Simply Safe: Protecting & Sharing Your Art Online

One of the greatest aspects of today's art community is that feeling of pride and accomplishment when someone across the country becomes a fan of your work. The Parliament certainly feels this through our interactions on Facebook and Instagram; what's more exciting than networking with other creative people around the world? Members of the art community today have more opportunity than ever to gain exposure and promote their artwork. In addition to photosharing platforms like Flickr and Society6, simply entering a hashtag on Twitter or Instagram is now enough to get a perfect stranger to discover your work (we see you too, Tumblr!). And that is FANTASTIC when used in a positive way.

Unfortunately, there are real concerns that must be acknowledged when sharing work online; too many artists have seen their images pop up on another person's website, under someone else's "ownership". And simply finding the best way to get your name out there online can be a struggle. If you're interested in gaining a stronger online following for your art, while making sure you get credit, here are some things to consider:

 Low-Res // Watermarking

These methods of protecting artwork are two of the easiest, though some artists would prefer not to visually "spoil" their images with a marking. Understandable! While this is an effective way to make your work less appealing for plagiarism , you can also choose to lower the resolution of an image; The Art League is a proponent of this method, explaining,

"You can try to find a happy medium between an image that’s large and clear enough to convey the sense of the artwork, but small enough to prevent people from getting a clear image if they hit “print.” While you’re editing images for your site, try lowering the resolution to 72 ppi (pixels per inch) instead of the 150 or 300 that your camera might save" 

Now, if you're reading this too late, or someone has still managed to use your work without permission, what's the best course of action? This can be awkward to say the least, but it's not the end of your career! 

Dealing With Plagiarism

Picture this: you're perusing the pages of a local magazine, only to be stopped in your tracks when you see one of your logo designs in an ad on the classifieds page. Knowing you were neither notified or given credit for the work, you go into panic mode as to how you should deal with someone stealing your work. Copyright infringement is an icky situation to find yourself in, but it's important to assess how serious the situation is before taking grave legal measures to punish plagiarists. Fast Company Design has  a great 6-step method for dealing with stolen work, but their very last point sums up this issue quite well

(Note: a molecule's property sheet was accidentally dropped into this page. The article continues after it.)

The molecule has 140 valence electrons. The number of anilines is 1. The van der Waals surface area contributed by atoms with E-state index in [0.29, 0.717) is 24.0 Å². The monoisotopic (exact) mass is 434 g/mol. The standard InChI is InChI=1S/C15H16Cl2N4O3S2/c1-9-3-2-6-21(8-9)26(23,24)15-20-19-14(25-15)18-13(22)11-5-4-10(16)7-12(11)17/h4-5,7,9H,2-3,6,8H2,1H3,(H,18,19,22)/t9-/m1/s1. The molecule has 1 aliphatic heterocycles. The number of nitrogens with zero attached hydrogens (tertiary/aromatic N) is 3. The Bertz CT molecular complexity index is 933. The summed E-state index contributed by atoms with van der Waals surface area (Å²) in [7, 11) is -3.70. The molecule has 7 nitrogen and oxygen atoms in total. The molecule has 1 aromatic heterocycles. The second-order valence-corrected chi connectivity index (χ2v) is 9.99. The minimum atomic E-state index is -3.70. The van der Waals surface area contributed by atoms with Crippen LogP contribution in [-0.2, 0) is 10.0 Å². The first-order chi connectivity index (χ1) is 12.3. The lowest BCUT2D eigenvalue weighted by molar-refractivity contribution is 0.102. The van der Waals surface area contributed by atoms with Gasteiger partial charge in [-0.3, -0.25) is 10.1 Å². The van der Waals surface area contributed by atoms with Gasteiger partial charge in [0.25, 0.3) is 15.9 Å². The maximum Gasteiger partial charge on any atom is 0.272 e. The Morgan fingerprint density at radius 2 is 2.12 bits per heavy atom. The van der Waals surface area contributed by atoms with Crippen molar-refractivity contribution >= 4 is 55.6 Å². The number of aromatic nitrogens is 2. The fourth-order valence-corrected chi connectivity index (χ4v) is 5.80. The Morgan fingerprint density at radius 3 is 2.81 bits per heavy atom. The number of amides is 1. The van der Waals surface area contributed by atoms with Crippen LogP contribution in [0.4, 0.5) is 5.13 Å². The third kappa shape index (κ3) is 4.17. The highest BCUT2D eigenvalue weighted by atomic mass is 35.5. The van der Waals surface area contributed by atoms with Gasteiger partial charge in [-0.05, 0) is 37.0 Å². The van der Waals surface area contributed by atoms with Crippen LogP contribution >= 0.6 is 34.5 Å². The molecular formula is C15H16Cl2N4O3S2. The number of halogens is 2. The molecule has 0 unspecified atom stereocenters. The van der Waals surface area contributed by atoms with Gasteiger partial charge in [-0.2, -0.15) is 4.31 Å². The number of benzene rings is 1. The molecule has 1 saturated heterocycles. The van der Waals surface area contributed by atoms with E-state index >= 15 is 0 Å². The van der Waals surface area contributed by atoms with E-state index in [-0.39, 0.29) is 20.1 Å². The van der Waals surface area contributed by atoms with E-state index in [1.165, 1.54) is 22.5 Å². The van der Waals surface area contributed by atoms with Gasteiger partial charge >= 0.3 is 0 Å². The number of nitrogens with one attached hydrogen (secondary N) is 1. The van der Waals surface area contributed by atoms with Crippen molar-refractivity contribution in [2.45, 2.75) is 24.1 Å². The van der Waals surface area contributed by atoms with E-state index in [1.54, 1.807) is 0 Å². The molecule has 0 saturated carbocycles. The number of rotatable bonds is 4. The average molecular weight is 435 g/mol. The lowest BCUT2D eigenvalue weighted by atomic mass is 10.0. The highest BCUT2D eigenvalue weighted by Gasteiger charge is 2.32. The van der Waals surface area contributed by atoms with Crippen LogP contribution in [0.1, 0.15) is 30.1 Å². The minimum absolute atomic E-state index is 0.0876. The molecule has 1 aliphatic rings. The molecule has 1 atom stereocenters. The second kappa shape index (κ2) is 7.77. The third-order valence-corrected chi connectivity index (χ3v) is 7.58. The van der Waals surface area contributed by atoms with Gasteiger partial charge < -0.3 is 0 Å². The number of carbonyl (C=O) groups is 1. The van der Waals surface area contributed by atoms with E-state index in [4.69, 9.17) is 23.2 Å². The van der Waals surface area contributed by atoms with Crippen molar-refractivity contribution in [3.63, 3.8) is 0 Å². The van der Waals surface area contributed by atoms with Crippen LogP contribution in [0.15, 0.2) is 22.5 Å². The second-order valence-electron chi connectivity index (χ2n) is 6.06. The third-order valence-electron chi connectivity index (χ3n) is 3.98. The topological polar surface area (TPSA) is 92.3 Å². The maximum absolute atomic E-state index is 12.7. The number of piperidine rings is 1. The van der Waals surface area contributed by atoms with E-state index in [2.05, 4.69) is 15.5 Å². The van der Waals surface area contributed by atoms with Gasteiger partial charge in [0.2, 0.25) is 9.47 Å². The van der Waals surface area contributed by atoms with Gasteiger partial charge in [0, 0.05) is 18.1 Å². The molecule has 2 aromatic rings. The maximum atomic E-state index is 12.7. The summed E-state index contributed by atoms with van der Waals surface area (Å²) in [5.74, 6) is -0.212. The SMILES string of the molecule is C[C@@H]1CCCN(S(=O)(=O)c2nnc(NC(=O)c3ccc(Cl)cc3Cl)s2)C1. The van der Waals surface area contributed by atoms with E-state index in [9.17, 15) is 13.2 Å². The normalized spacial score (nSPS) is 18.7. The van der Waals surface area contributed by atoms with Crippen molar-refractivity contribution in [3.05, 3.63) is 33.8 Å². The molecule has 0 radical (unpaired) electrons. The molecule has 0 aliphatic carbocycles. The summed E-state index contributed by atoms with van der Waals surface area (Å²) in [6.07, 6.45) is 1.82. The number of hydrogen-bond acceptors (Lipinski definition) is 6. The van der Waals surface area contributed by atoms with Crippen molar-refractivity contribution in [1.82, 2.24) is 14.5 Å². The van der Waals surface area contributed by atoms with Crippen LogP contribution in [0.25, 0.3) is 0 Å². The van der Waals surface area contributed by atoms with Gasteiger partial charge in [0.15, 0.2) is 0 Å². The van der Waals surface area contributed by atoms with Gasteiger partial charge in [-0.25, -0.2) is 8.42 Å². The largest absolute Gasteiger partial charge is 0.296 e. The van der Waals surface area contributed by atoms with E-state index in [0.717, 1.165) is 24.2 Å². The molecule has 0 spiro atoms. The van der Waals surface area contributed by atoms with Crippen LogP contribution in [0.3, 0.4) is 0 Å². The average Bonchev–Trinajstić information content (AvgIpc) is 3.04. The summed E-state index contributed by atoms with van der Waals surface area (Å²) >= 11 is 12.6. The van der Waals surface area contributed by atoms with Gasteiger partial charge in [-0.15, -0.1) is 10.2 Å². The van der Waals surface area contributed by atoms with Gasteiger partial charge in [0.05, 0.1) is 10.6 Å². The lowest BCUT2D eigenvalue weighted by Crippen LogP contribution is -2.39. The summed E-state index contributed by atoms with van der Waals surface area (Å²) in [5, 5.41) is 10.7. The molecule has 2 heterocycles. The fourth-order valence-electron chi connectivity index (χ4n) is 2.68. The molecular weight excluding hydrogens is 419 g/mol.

"Copyright law is tricky (it's law!), and the way it's interpreted can vary wildly by region because local courts interpret law differently...The best thing you can do if you think someone has stolen from you is to remain as objective as possible, estimate your risk, and know that when it comes to legal fees and your own lost productivity, you might win the battle but you'll likely lose the war."

Basically, it's a smart idea to seek the advice of someone who knows their "art laws", and think through every step of the process; you have the right to protect your work; but it could get much worse before it gets better. If needed, you can also check out this super helpful "legal cheat sheet" from Starry Night Artist Resources.

Hopefully this never becomes an issue and you're just reading this post for ideas on setting up the ultimate website for your work. We got you!

Creating A Website

Nothing says 'professionalism' quite like a well constructed web address that people can visit to view your portfolio and acquire your contact information. In today's world-wide web, there are tons of options for artists who want to have a stronger online presence in this way. It may actually be tough choosing just one spot to call your official website.  Our Gallery Director, Cooper Millholland, suggests Squarespace as a good platform for creating a website because of the clean, easy templates. Tumblr is also a great platform because of its vast user network and its flexibility for those who know how to code in html! Cooper also suggests that artists designing a website strive for a clean aesthetic that displays your contact info easily. 

So now that you've got a cool URL to direct your fans to, what other methods are there to effective self-promotion?! Quite a few, actually...

Your Art & Social Media 

After your portfolio is established online, followers love to know that you're still alive and kickin', and passionate about the work you do.  Instagram, Twitter, and Facebook seem to be the go-to platforms for keeping the world up-to-date with your creations (find out how to build your art career through Instagram here). The Parliament loves connecting with the community and artists worldwide through our Facebook page and Instagram! Now, two important factors to remember when updating these sites are timing and frequency; the best time slot to update social media is between 12 pm. and 6 pm. According to Buffersocial , frequency of posting for each platform can vary.


It's encouraging to have a bit more know-how on keeping your work safe online-- artists are more confident to share their work when they know their name will be proudly attached to it! That combined with a booming online presence is sure to boost your art career in the right direction. We wish the best of luck to all you artists and dreamers!